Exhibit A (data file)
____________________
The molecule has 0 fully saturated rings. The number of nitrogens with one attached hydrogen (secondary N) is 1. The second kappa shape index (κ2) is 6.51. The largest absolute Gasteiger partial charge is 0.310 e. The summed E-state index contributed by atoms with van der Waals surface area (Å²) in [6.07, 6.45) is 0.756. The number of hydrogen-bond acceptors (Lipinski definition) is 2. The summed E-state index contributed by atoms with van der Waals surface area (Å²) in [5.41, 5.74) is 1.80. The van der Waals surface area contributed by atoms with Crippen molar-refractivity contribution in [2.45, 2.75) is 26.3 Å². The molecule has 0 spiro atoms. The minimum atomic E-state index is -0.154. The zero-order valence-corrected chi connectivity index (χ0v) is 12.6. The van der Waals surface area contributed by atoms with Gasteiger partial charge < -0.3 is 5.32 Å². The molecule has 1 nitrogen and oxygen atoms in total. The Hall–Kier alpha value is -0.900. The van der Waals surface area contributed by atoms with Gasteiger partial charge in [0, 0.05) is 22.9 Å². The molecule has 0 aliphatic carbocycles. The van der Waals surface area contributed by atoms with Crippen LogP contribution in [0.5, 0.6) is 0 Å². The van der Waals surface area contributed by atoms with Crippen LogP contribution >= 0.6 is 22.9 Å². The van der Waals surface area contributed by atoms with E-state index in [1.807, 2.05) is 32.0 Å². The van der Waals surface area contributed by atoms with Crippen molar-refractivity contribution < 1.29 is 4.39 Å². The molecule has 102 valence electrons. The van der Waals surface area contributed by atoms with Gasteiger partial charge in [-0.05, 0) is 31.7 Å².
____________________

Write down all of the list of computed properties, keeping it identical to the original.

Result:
The molecule has 0 fully saturated rings. The number of nitrogens with one attached hydrogen (secondary N) is 1. The second kappa shape index (κ2) is 6.51. The largest absolute Gasteiger partial charge is 0.310 e. The summed E-state index contributed by atoms with van der Waals surface area (Å²) in [6.07, 6.45) is 0.756. The number of hydrogen-bond acceptors (Lipinski definition) is 2. The summed E-state index contributed by atoms with van der Waals surface area (Å²) in [5.41, 5.74) is 1.80. The van der Waals surface area contributed by atoms with Crippen molar-refractivity contribution in [2.45, 2.75) is 26.3 Å². The molecule has 0 spiro atoms. The minimum atomic E-state index is -0.154. The zero-order valence-corrected chi connectivity index (χ0v) is 12.6. The van der Waals surface area contributed by atoms with Gasteiger partial charge < -0.3 is 5.32 Å². The molecule has 1 nitrogen and oxygen atoms in total. The Hall–Kier alpha value is -0.900. The van der Waals surface area contributed by atoms with Gasteiger partial charge in [0, 0.05) is 22.9 Å². The molecule has 0 aliphatic carbocycles. The van der Waals surface area contributed by atoms with Crippen LogP contribution in [0.5, 0.6) is 0 Å². The van der Waals surface area contributed by atoms with Crippen LogP contribution >= 0.6 is 22.9 Å². The van der Waals surface area contributed by atoms with E-state index in [1.807, 2.05) is 32.0 Å². The van der Waals surface area contributed by atoms with Crippen molar-refractivity contribution < 1.29 is 4.39 Å². The molecule has 102 valence electrons. The van der Waals surface area contributed by atoms with Gasteiger partial charge in [-0.05, 0) is 31.7 Å².